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Monkey's trip to the day spa Kate Davies | Sat, Apr 30 2011 12:00 PM

When Monkey came into Jenny Ludovissy's life two months ago he was roughly eight weeks old, homeless and had lost a paw to an unknown trauma.

Since then their lives have been a merry-go-round of vet check-ups and rehabilitation to ensure that he will maintain the full use of his injured leg.

When I was offered the opportunity to visit The Pet Physical Therapy Center in Chula Vista, Jenny and Monkey came with me.

The facility's tranquil blue and soft purple dŽcor create an air of calm and there's a sense of peace that permeates all the rooms. In the bathroom there is a mural of a Boxer wearing a sweatband running on a treadmill. Another mural shows a dog striking a yoga pose. Namaste. It's the kind of place I could see myself working out in, if I was given to working out in a gym.

"Because physical therapy for animals is so 'new', people look at it as if it is alternative medicine rather than part of veterinary practice," says the pet rehabilitation specialist, Lisa Draper (R.V.T., CCRA).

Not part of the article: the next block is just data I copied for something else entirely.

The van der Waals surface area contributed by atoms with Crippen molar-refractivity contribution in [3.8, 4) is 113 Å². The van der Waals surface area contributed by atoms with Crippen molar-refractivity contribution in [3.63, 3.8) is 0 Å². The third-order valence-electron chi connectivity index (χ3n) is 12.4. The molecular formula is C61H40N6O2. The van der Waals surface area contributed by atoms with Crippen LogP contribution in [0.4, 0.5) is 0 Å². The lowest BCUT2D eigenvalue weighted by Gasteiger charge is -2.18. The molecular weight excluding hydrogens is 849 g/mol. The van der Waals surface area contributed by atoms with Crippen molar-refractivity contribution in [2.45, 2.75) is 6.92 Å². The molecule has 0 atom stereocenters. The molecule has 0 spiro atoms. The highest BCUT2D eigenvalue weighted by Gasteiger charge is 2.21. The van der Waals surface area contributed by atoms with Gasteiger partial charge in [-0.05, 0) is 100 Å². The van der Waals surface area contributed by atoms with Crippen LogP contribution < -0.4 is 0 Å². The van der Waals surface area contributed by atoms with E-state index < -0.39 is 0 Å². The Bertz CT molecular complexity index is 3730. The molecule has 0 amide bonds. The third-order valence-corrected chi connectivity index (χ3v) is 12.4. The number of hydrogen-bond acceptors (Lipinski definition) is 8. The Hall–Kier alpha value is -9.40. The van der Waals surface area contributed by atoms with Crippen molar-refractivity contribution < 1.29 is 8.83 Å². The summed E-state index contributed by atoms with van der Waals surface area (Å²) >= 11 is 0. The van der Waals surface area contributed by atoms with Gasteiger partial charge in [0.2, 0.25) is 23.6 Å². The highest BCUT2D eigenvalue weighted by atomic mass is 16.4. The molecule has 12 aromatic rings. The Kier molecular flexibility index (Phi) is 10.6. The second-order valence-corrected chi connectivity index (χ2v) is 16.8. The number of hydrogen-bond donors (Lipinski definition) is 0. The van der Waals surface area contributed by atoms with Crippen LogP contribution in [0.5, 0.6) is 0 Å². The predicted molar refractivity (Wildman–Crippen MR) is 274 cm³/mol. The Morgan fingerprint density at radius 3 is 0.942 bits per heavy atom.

The center has an impressive array of programs tailored to a pet's specific needs. They offer everything from hydrotherapy to therapeutic laser treatment to weight management. The Pet Physical Therapy center is one of the only centers in South San Diego County offering state of the art equipment and cutting edge techniques to help pets in their journey back to health.

The Pet Physical Therapy Center is staffed by three innovative and dedicated individuals. Dr. Paul Farrell, DVM. is a veterinary surgeon who believes that with physical therapy, pets can have a better quality and quantity of life. Lisa Draper, R.V.T., CCRA, is a physical therapist who has been working in the veterinary field for more than 20 years. Draper hopes to enhance the quality of life for all of her post surgical patients, and feels that not enough pets are receiving physical rehabilitation after surgery. Marly Wexler, B.A., MTL., Ac., NCCAOM. is an acupuncturist, and is nationally certified in oriental medicine, acupuncture, Chinese herbology, and Asian body work. Her love for dogs motivated her independent exploration of the beneficial effects of canine acupuncture.

Animals recovering from injury and surgery require physical therapy just as much as humans do, but for some reason where humans will take their own physical therapy as seriously as taking a prescription, physical therapy for pets is not seen quite the same way. Hopefully, we will reach a day where animals and humans can do their physical therapy side-by-side.

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